Monday, September 21, 2015

Formal and Informal Assessments in the Music Classroom

This year I am on the Music Course of Study revision team for my district.  We are starting to talk about common assessments for each grade level so I thought I would share some of our thoughts! 

Our goal is to ultimately have an interactive document where we have unpacked the standards so that we as a general music team are on the page.  We won't have  teach common lessons, but it will be nice to have continuity across the district so no matter what elementary school a student attends we know they are learning the same concepts/ vocab/ etc. at approximately the same time.  In the document we are working on, which will basically be a GIANT year plan for each grade, teachers in our district (new or not-so-new) can click on a specific concept or standard and see ideas for both formal and informal assessments they can use in their classroom.  There will also be one common assessment for 2nd grade and 1 for 5th that ALL general music teachers will be required to give 2x each year (1x as a pre-test in last September or early October and 1x as a post-test in late April or early May).  I am so excited for this document to be finished! It will be so helpful!

I track all assessments in the IDOCEO app on my Ipad.  This app is amazing. Be sure to check it out.

Most of the informal assessments I do are during games or activities in class so students don't even know they are being assessed!  5 of my favorite ideas are listed below :)

1.) I track solo singing (matching pitch) with games like Doggie Doggie, Who's That Tapping at My Window, Cobbler Cobbler (when returning shoes) and more.  Similarly, I track instrument playing assessments in the same way. Any time students are using the instruments.  It is super easy to keep track of who has played and if they are successful, using the proper mallet technique, etc. Another teacher in my district has her instrument playing rubric displayed in her room so it is super easy to remind students of what is expected AND they can also have the opportunity to easily evaluate themselves!

2.) For rhythmic and melodic concepts I often use the "The Vote Game" where I have 3-5 rhythms/ melodies, each circled and numbered- on the board and then I sing one.  Students then vote for the one they think I sang by holding up the right number of fingers in front of their stomach. It is super easy to track who got it right, who looked at their neighbors hand, and who is really struggling.  Similar to the vote game, I also have SMARTboard games that are very similar but in this case the choices change for each example.  Students see on the board one symbol that plays the example and 3 choices. They then have to choose the correct choice.  These are great for subs because the board tells students if they are correct!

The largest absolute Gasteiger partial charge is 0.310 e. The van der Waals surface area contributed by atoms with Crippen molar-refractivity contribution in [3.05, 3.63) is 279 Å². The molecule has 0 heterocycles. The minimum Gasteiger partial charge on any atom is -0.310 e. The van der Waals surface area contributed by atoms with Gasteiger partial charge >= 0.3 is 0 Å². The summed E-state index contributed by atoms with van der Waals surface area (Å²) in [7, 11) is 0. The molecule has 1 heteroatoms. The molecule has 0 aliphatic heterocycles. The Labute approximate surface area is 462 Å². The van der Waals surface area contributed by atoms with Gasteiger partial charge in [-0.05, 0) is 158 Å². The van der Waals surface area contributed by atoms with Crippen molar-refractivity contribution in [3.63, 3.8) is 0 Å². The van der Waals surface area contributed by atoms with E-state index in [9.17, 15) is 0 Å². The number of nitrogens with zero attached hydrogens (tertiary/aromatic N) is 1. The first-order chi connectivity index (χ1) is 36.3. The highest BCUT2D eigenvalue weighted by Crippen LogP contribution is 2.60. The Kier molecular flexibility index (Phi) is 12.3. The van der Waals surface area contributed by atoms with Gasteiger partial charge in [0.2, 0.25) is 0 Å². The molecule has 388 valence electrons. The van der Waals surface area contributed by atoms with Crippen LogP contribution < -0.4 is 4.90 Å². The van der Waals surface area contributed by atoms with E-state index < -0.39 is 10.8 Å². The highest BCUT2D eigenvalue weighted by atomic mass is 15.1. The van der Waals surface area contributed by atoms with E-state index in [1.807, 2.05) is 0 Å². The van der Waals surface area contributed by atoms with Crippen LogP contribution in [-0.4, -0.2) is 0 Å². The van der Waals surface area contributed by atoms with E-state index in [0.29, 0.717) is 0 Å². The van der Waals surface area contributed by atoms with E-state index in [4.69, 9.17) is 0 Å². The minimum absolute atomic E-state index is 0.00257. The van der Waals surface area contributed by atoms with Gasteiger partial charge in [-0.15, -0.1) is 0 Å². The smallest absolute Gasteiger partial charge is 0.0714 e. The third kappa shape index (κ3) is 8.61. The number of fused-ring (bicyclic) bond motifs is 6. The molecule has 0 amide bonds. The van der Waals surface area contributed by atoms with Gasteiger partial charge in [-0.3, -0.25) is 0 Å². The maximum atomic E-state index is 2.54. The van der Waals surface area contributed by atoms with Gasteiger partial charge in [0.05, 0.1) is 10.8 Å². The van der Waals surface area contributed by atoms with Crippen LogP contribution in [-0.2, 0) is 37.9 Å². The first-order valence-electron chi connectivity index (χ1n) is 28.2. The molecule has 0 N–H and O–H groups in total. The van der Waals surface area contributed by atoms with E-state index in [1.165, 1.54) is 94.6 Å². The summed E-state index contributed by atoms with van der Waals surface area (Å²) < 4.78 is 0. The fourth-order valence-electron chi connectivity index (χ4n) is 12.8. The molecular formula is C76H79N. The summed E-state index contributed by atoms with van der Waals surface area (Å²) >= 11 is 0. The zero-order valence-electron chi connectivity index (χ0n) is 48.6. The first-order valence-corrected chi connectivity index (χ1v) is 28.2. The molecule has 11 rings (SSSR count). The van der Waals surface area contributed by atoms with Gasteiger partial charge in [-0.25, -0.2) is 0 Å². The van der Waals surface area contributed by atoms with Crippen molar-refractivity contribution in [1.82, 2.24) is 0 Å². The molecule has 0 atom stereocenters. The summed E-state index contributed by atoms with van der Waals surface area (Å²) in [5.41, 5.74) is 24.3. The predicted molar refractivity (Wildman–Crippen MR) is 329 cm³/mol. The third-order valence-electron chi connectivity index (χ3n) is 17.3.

Quick "VOTE GAME" with melodies written on the white board

3.) Matching games in centers.  For Music Vocab or Instrument Families or even stick-to-staff I have a lot of match games I use during centers.  Students are asked to match the name of a symbol to its picture and definition or the picture of an instrument to its name and family of the orchestra.  There are also many games where students match the stick notation of a melody to the staff notation of the same melody.  There are so many options and it is so easy to see who is successful while making the rounds during centers time.  Check out my Music Symbols Matching Games HERE or my Orchestral Instruments Matching Games HERE.

4.) Rhythm Football.  In this game, played like Steal the Bacon from gym class, students are split into 2 teams and each given a number.  There should be a "number 1" on each team. Next, I lay a bunch a rhythm cards out in the middle of the room.  To actually play the game, I read one of the cards and then call a number.  The students from each team with that number race to find the correct rhythm card and get it back to their "end-zone".  If they make it without being tagged they get a TOUCHDOWN (7 pts OR 6 pts and the extra point is reading the rhythm correctly)! If a student tags another, preventing them from reaching their end-zone, they get a Field Goal (3 pts).  This is a SUPER Fun game.  Get it from my TPT store HERE! You can get specific levels OR just get the Rhythm Flashcards Mega Set to get the cards from every level at a discount :) Because the Browns won this past Sunday- the entire store is 20% off until 9/23/2015!!!
My students playing Rhythm Football last week!